Inverse Problem (2019)
Pixel is the smallest unit of a digital image. At the moment we encounter a pixel through zooming into an digital image, we reach its resolution limit. Here seeing stops and the image dissolves. We suddenly find ourselves looking at an illusion comprise of a collection of pixels, each an indexical reference of the scene it captured. But if we push forward and zoom in further, looking past colours and forms and into the data of a pixel, we will begin to see again, this time a very different picture, with the help of simulation.
Every visual apparatus has a resolution limit, the point in which the ability of an imaging system is no longer able to resolve detail in the object, a point where we can no longer zoom in. Simulated seeing allows us to see past the resolution limit and recover the information hidden underneath the noise. It is a domain where human seeing is confronted by algorithmic vision, where the unidirectional link of the act of viewing and the image is folded into a Mobius strip, where reality began merging with digitality.
The traditional understanding is that a visual image is an aftermath of seeing. When for example we make an image of a tree, we translate a 3D structure of a tree in front of us into a representation on a 2D surface. Can this seeing be reversed? Can we recreate a three-dimensional tree we see from a 2D representation, using pixels as our lenses? In other words, can we see a tree from a pixel?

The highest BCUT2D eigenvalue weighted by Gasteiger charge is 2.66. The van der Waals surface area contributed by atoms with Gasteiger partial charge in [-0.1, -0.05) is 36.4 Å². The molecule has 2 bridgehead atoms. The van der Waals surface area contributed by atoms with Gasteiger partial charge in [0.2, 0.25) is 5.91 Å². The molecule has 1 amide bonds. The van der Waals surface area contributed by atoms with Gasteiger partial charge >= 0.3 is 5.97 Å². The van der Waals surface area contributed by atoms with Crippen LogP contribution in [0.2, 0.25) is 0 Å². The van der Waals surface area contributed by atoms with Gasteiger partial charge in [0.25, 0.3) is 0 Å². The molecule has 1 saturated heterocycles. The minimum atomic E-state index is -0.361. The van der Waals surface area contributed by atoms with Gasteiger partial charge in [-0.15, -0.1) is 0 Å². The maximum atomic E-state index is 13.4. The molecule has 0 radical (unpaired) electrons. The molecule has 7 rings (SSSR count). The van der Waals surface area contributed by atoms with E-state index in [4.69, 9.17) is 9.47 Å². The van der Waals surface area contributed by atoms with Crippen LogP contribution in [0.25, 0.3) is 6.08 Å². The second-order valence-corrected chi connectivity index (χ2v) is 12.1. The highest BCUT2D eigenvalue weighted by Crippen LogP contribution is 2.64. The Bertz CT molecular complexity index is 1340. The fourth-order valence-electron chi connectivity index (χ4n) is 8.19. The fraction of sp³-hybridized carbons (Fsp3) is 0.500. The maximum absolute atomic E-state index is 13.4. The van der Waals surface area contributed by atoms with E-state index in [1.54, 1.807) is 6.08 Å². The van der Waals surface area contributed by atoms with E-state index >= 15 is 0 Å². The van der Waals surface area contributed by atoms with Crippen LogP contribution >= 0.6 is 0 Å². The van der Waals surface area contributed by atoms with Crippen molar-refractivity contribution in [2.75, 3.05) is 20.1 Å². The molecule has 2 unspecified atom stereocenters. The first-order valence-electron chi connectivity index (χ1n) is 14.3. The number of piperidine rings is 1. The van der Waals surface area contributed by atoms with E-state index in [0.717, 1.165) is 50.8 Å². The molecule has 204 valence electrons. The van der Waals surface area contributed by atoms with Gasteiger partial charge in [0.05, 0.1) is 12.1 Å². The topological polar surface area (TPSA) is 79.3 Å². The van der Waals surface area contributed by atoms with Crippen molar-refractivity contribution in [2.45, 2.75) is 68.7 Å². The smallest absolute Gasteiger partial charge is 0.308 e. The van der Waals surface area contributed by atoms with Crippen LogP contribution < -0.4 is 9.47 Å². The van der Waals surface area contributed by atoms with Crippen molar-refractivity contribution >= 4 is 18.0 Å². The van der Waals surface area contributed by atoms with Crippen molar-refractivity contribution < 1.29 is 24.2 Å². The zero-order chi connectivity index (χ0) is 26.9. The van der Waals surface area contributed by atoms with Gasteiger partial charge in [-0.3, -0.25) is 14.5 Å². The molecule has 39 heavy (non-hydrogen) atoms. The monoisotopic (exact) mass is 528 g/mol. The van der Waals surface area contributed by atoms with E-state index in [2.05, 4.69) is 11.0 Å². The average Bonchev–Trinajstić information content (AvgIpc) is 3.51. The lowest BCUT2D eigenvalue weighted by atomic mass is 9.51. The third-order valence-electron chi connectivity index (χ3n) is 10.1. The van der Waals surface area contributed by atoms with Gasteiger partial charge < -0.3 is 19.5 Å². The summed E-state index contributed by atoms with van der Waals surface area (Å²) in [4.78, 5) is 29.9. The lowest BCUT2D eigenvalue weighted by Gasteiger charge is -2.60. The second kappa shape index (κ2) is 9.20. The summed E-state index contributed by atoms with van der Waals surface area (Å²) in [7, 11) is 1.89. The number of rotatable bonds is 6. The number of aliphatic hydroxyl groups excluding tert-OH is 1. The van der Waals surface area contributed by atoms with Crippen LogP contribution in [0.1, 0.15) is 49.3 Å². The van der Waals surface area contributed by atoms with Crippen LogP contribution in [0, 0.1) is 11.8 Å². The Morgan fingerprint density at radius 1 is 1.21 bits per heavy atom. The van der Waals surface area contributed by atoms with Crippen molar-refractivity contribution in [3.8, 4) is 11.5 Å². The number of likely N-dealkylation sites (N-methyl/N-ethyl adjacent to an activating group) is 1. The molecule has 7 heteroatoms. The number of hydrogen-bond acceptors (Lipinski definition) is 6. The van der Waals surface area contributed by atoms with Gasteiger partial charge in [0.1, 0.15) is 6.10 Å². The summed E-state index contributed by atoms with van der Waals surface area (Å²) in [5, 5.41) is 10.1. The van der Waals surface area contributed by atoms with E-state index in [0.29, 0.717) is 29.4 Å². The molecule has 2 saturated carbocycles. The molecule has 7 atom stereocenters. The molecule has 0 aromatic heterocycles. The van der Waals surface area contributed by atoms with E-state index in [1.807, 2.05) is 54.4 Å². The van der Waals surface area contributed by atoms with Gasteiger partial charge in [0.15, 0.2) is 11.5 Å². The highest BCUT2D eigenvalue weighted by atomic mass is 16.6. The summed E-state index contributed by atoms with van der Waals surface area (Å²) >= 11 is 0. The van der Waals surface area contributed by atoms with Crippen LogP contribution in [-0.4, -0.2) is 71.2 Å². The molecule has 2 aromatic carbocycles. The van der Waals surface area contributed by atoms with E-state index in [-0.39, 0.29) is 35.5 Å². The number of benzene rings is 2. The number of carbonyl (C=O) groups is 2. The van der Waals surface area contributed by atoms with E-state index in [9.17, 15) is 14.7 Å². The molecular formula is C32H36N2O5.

Inverse Problem attempts to answer this question by embarking on a collaboration with scientist Daniel Schraik, who is conducting his PhD research in the field of geoinformatics. To see through the pixel, Schraik keeps zooming in. He has been working to improve the reflectance models of trees. By studying how different aspects of a tree reflects light, he is able to simulate how a tree is represented in the pixel, thus began to reverse-engineer the act of seeing – seeing a tree from a pixel.
Appropriating the research data of “From needles to landscapes: a novel approach to scaling forest spectra”, the project explores the concepts of simulated seeing and modelling. The point cloud models, photographs and data obtained from Terrestrial Laser Scanning are transformed into photo objects, video works and installation pieces.
Special thanks to Daniel Schraik, doctoral candidate of the research project “From needles to landscapes: a novel approach to scaling forest spectra” at Aalto University.
Thank you Alexandra Stroganova, Zoé Moineaud and Eftimia Diera for your contribution to the project.